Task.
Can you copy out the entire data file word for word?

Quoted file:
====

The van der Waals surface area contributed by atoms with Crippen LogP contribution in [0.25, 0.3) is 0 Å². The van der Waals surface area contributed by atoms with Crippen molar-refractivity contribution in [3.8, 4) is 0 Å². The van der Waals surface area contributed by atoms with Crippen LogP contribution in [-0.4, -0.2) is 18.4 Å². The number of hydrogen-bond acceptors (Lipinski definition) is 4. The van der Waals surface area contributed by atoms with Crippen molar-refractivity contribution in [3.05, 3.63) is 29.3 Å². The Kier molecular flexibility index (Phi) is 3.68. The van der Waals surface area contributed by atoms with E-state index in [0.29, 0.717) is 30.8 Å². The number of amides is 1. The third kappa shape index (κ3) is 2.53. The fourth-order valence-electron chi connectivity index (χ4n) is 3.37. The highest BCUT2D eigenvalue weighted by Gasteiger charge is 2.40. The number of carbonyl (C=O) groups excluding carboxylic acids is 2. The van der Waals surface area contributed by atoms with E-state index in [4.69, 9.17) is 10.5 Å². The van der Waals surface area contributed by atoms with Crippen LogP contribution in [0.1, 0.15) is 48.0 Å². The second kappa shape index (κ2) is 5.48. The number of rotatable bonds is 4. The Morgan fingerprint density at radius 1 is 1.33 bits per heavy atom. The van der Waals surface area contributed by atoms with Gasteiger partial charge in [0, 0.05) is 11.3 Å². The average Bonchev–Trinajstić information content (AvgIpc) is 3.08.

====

The van der Waals surface area contributed by atoms with Crippen LogP contribution in [0.25, 0.3) is 0 Å². The van der Waals surface area contributed by atoms with Crippen molar-refractivity contribution in [3.8, 4) is 0 Å². The van der Waals surface area contributed by atoms with Crippen LogP contribution in [-0.4, -0.2) is 18.4 Å². The number of hydrogen-bond acceptors (Lipinski definition) is 4. The van der Waals surface area contributed by atoms with Crippen molar-refractivity contribution in [3.05, 3.63) is 29.3 Å². The Kier molecular flexibility index (Phi) is 3.68. The van der Waals surface area contributed by atoms with E-state index in [0.29, 0.717) is 30.8 Å². The number of amides is 1. The third kappa shape index (κ3) is 2.53. The fourth-order valence-electron chi connectivity index (χ4n) is 3.37. The highest BCUT2D eigenvalue weighted by Gasteiger charge is 2.40. The number of carbonyl (C=O) groups excluding carboxylic acids is 2. The van der Waals surface area contributed by atoms with E-state index in [4.69, 9.17) is 10.5 Å². The van der Waals surface area contributed by atoms with Crippen LogP contribution in [0.1, 0.15) is 48.0 Å². The second kappa shape index (κ2) is 5.48. The number of rotatable bonds is 4. The Morgan fingerprint density at radius 1 is 1.33 bits per heavy atom. The van der Waals surface area contributed by atoms with Gasteiger partial charge in [0, 0.05) is 11.3 Å². The average Bonchev–Trinajstić information content (AvgIpc) is 3.08.